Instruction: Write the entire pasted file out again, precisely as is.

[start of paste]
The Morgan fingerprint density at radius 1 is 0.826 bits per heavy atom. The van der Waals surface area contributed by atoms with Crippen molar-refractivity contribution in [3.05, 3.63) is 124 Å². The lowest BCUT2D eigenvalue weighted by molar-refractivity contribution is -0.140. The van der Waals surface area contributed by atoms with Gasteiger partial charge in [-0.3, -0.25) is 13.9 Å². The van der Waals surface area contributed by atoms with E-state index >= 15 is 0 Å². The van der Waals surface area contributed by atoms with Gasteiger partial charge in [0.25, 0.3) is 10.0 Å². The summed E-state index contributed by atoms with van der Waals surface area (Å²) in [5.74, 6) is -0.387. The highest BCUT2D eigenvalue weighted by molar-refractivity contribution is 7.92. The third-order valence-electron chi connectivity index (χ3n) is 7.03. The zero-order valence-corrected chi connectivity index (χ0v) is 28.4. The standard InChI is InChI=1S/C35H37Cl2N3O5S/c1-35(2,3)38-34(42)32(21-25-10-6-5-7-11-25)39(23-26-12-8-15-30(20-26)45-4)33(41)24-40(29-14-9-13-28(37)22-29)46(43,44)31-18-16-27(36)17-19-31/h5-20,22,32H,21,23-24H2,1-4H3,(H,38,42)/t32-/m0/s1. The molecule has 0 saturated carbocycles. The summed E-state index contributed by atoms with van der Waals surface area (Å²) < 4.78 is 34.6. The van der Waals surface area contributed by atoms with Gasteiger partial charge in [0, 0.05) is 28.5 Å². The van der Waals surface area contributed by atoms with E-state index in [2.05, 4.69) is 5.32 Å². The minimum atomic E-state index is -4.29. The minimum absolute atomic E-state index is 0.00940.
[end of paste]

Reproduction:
The Morgan fingerprint density at radius 1 is 0.826 bits per heavy atom. The van der Waals surface area contributed by atoms with Crippen molar-refractivity contribution in [3.05, 3.63) is 124 Å². The lowest BCUT2D eigenvalue weighted by molar-refractivity contribution is -0.140. The van der Waals surface area contributed by atoms with Gasteiger partial charge in [-0.3, -0.25) is 13.9 Å². The van der Waals surface area contributed by atoms with E-state index >= 15 is 0 Å². The van der Waals surface area contributed by atoms with Gasteiger partial charge in [0.25, 0.3) is 10.0 Å². The summed E-state index contributed by atoms with van der Waals surface area (Å²) in [5.74, 6) is -0.387. The highest BCUT2D eigenvalue weighted by molar-refractivity contribution is 7.92. The third-order valence-electron chi connectivity index (χ3n) is 7.03. The zero-order valence-corrected chi connectivity index (χ0v) is 28.4. The standard InChI is InChI=1S/C35H37Cl2N3O5S/c1-35(2,3)38-34(42)32(21-25-10-6-5-7-11-25)39(23-26-12-8-15-30(20-26)45-4)33(41)24-40(29-14-9-13-28(37)22-29)46(43,44)31-18-16-27(36)17-19-31/h5-20,22,32H,21,23-24H2,1-4H3,(H,38,42)/t32-/m0/s1. The molecule has 0 saturated carbocycles. The summed E-state index contributed by atoms with van der Waals surface area (Å²) < 4.78 is 34.6. The van der Waals surface area contributed by atoms with Gasteiger partial charge in [0, 0.05) is 28.5 Å². The van der Waals surface area contributed by atoms with E-state index in [2.05, 4.69) is 5.32 Å². The minimum atomic E-state index is -4.29. The minimum absolute atomic E-state index is 0.00940.